park setting to parking lot in back of shops

outside the nice shop I purchased the "camp" pillow 

owner of this shop described in the story 

After a brief discussion trying to make him feel better, I mentioned that I really liked the little town and all the shops (not particularly his or his attitude but I didn’t tell him that of course).  He went on to say things like “Oh it’s nice enough if you just come for a day visit and leave”.  “Look around, but don’t remain more than a day, you’ll be alright” .  “This town is too narrow minded for the average person, so don’t think about staying”.  Geez, what a creepy feeling I got from this shop owner who obviously didn’t like where he had ended up.

Come to think of it, when I was at the other shop where I had purchased the “camp” pillow, I had mentioned to the owner that I had sent out a bunch of pictures on Face book and that lots of my FB friends had commented on the two silver mannequins, one of a bare butt and the other of a women’s boobs.  The shop owner said, yah, you’d understand if you knew the owner of that shop as he had issues and was probably trying to send a message to the town what they could do, so to speak .  So I guess you could say, there’s more going on behind closed doors in this nice little town that you’d ever expect and there are many more layers than the average tourist is usually aware of.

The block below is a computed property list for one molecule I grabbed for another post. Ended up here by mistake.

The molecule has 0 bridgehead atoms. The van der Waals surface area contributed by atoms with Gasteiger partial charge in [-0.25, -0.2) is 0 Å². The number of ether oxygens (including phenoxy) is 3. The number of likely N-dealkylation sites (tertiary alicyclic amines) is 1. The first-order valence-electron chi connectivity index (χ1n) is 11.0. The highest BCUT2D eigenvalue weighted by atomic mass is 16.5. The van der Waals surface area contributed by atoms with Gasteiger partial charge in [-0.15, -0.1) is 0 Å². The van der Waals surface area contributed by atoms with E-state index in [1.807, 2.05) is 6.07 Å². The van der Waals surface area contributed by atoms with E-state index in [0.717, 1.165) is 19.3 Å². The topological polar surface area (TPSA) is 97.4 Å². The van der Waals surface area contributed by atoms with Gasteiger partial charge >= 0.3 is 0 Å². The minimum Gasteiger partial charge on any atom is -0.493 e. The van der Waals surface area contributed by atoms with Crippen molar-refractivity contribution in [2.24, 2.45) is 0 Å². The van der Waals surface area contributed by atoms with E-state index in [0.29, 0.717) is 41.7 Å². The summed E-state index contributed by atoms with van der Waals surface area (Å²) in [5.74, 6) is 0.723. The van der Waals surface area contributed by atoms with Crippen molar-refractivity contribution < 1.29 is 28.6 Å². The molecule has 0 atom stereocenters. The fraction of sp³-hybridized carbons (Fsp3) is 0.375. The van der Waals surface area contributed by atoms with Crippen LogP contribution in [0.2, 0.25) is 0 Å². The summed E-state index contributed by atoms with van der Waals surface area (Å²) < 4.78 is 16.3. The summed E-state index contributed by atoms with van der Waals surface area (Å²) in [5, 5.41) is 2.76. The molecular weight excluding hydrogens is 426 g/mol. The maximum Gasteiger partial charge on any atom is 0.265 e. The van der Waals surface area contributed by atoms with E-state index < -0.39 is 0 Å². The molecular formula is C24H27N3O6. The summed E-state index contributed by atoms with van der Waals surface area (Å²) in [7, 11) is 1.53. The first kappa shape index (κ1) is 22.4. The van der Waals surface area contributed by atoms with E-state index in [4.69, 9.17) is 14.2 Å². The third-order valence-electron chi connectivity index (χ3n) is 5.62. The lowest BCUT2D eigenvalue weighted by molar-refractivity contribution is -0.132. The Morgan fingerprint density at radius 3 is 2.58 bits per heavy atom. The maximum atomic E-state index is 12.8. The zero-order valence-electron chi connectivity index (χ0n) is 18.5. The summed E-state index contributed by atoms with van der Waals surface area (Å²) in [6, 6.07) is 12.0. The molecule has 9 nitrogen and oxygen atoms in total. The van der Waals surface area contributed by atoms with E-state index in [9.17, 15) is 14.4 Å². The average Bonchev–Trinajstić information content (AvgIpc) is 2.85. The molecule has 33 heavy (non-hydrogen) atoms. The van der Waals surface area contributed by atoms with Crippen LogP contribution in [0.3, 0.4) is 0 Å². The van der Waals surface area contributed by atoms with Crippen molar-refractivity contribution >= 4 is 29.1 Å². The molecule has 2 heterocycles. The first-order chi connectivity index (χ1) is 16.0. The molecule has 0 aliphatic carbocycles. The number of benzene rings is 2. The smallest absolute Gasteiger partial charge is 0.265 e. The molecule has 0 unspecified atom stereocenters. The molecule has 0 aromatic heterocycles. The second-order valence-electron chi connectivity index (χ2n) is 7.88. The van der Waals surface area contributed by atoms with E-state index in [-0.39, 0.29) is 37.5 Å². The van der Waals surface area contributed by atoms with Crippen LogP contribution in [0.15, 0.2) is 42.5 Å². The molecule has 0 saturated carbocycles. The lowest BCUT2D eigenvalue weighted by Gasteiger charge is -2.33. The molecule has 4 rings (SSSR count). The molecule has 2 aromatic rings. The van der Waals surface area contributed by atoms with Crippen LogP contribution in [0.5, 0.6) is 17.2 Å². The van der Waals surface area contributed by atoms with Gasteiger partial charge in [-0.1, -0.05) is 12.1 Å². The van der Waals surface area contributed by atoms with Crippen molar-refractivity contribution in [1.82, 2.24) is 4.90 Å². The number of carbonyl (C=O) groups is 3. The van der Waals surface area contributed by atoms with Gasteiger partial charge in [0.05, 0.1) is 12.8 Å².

shop owner apparently making a statement to the town.... opps

My last day at Norris Dam I of course did laundry once again and even did a second task in one day. I know, I know, I usually try to only do one task a day, but the roof of the camper has been under trees for that last two weeks.  Leaves have been falling on the roof and a day of rain helped to stain the top of the camper and I needed to get up there and wash the white back into the PVC roof.  Got most of the stains out, but it looks like I’m going to have to give it a second washing once I reach Florida.

a real home town laundromat, sit awhile and enjoy

Distance Traveled:  

37 miles to Rv repair/Knoxville. 

20 miles to campsite/Douglas Dam.